It’s Not All Mary Poppins

Back this aft!

“We are going bod-a-keen?”

“Yes, we are, lovie. Let’s get your snowpants on.”


We’ll be back in a bit. Serious bod-a-keen-ing awaits.

(Guesses welcome.) πŸ™‚


January 11, 2010 - Posted by | Canada, Noah, outings | , , , ,


  1. Tobogganing!

    Hey, a new commenter! Welcome! How’d you find me?

    Comment by Heather Freeman | January 11, 2010 | Reply

  2. My guess is definitely Tobogganing as well.

    Another new commenter! Welcome to you, too! I see you left a Twitter account as your link — is that how you found me?

    Comment by Emily | January 11, 2010 | Reply

  3. Definitely Tobogganing! Have fun!

    Comment by tuesy | January 11, 2010 | Reply

  4. Ditto!

    Comment by Darcy's Mum | January 11, 2010 | Reply

  5. THey beat me to it – tobagganing – how fun!

    Comment by Susan | January 11, 2010 | Reply

  6. Add me to the tobagganing crowd. Hope you have “hop choklit” afterwards.

    ‘Hope choklit’. Hee. No, we did water and bananas and cheese and crackers. Aren’t I boring?

    Comment by QandleQueen | January 11, 2010 | Reply

  7. I was gonna guess tobagganing, too πŸ™‚

    Comment by kateohkatie | January 11, 2010 | Reply

  8. You can tell we don’t get snow because I had no idea what that was all about!

    Comment by Kat | January 11, 2010 | Reply

  9. Oh, man, and here I thought I was so smart for figuring out it was “tobogganing.” πŸ™‚

    You WERE smart. I’d never have known what it was without the context. (Which I had and you didn’t. i.e. I knew we were going toboganning…)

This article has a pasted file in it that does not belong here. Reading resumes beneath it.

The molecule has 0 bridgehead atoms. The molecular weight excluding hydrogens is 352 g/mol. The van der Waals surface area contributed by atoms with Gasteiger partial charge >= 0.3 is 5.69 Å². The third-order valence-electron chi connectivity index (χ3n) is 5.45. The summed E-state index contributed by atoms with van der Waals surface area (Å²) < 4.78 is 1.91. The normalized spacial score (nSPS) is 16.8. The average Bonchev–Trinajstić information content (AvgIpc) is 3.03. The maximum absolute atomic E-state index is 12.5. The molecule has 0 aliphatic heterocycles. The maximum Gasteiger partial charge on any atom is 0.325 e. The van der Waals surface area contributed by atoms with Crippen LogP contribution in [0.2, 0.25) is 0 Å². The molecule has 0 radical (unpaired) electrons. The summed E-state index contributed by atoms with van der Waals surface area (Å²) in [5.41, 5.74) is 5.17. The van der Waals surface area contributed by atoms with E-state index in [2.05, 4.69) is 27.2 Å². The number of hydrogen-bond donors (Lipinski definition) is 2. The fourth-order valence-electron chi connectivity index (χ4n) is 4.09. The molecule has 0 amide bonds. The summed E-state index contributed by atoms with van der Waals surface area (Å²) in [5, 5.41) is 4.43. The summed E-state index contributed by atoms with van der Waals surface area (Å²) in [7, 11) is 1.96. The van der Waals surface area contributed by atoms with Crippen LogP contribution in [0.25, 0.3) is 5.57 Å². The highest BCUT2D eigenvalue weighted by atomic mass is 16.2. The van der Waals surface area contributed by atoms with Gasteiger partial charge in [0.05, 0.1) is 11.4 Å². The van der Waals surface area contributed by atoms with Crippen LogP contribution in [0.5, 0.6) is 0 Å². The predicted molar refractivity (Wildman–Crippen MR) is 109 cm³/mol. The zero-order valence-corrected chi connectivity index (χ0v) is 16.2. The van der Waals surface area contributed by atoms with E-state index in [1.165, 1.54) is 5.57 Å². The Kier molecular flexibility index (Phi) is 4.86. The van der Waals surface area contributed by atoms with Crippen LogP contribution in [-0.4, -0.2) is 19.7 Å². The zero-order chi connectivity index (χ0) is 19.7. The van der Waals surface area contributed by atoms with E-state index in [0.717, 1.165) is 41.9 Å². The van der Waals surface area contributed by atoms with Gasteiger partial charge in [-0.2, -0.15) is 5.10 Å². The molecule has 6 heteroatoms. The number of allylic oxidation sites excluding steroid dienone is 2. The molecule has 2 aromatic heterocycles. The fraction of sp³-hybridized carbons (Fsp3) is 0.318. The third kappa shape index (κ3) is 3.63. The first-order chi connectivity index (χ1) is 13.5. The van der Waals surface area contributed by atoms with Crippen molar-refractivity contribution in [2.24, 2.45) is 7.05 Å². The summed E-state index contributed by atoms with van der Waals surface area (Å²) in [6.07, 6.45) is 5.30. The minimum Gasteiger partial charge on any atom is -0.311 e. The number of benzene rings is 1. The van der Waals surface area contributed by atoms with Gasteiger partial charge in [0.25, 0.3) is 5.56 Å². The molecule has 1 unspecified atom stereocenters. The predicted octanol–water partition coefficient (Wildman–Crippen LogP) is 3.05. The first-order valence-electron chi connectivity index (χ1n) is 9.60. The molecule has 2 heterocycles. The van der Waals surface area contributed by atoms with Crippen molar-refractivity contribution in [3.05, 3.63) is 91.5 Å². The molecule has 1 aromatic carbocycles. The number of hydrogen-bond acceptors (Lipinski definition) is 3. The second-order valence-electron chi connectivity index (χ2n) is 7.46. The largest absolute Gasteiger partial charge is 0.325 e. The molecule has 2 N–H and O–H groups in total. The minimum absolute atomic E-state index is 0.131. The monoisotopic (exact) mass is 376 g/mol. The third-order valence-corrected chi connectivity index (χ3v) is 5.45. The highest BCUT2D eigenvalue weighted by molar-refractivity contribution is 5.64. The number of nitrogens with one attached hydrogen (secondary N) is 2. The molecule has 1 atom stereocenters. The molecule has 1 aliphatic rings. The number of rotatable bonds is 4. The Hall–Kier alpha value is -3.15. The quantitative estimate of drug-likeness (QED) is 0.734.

Comment by Ms. Huis Herself | January 11, 2010 | Reply

  10. Tobagening! Or however it’s spelled.

    Comment by Rayne of Terror | January 11, 2010 | Reply

  11. Tobogganing! How fun!

    Comment by Kethrim | January 11, 2010 | Reply

  12. too easy! toboganning!

    Comment by Dana | January 12, 2010 | Reply

  13. Now, I grew up in Indiana and I never once went “tobogganing” but instead we went “sledding”. Is this the term used most in Canada?

    Comment by Jill in Atlanta | January 12, 2010 | Reply

  14. Oh, you people are all so smart! Yup, tobogganing it is! Yesterday AND today. This is how I keep my girlish figure, folks: lugging three toddlers is WORK! (I have more than three, yes, but they have to take turns. Only three fit on the thing!)

    Jill: I don’t know about in Indiana, but here in Ottawa, toboggans and sleds are two different things: toboggans are flat, with the curved front; sleds have runners. The molded plastic bucket types for babies are also called ‘sleds’. (All those links are pictures of the varying types.)

    Comment by MaryP | January 12, 2010 | Reply

    • I had a “sled” like your picture, but preferred a red saucer shaped one we still called a “sled”. I’ve never seen the toboggan type before. It would work well in places without much snow too. And having someone lug me up and down the hill would have been great!

      We have the saucer ones, too. We call them “saucers”. πŸ˜€ A toboggan is way superior to a sled in its ability to manage different terrain. As long as there’s at least some snow under part of it, you can probably make headway with a toboggan, whereas the runners of a sled are much more likely to get stuck. It also manages deep puffy snow better: though you’ll take a fair amount of snow on board!

      Comment by Jill in Atlanta | January 12, 2010 | Reply

  15. In Britain we say sledge usually, though toboggan does just as well – either word would be used whatever the design.

    Comment by Z | January 17, 2010 | Reply

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